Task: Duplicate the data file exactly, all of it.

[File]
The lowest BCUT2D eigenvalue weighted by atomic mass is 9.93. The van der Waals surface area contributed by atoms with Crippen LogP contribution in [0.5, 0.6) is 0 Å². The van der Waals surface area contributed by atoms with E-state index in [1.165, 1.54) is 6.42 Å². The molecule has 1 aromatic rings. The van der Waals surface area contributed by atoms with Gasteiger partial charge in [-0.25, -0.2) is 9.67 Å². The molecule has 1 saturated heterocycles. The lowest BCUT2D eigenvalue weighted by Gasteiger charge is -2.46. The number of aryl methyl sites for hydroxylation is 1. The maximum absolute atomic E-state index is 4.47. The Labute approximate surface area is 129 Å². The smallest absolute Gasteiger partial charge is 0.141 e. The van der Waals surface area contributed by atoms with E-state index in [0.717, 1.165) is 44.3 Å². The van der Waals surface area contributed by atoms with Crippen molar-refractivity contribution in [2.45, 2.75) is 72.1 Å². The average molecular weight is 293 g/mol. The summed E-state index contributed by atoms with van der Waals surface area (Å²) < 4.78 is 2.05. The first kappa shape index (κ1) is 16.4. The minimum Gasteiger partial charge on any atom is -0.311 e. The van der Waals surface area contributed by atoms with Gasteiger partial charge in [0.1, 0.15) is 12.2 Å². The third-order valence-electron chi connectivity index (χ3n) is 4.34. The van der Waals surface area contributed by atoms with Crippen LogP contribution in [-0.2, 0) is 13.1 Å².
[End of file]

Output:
The lowest BCUT2D eigenvalue weighted by atomic mass is 9.93. The van der Waals surface area contributed by atoms with Crippen LogP contribution in [0.5, 0.6) is 0 Å². The van der Waals surface area contributed by atoms with E-state index in [1.165, 1.54) is 6.42 Å². The molecule has 1 aromatic rings. The van der Waals surface area contributed by atoms with Gasteiger partial charge in [-0.25, -0.2) is 9.67 Å². The molecule has 1 saturated heterocycles. The lowest BCUT2D eigenvalue weighted by Gasteiger charge is -2.46. The number of aryl methyl sites for hydroxylation is 1. The maximum absolute atomic E-state index is 4.47. The Labute approximate surface area is 129 Å². The smallest absolute Gasteiger partial charge is 0.141 e. The van der Waals surface area contributed by atoms with E-state index in [0.717, 1.165) is 44.3 Å². The van der Waals surface area contributed by atoms with Crippen molar-refractivity contribution in [2.45, 2.75) is 72.1 Å². The average molecular weight is 293 g/mol. The summed E-state index contributed by atoms with van der Waals surface area (Å²) < 4.78 is 2.05. The first kappa shape index (κ1) is 16.4. The minimum Gasteiger partial charge on any atom is -0.311 e. The van der Waals surface area contributed by atoms with Gasteiger partial charge in [0.1, 0.15) is 12.2 Å². The third-order valence-electron chi connectivity index (χ3n) is 4.34. The van der Waals surface area contributed by atoms with Crippen LogP contribution in [-0.2, 0) is 13.1 Å².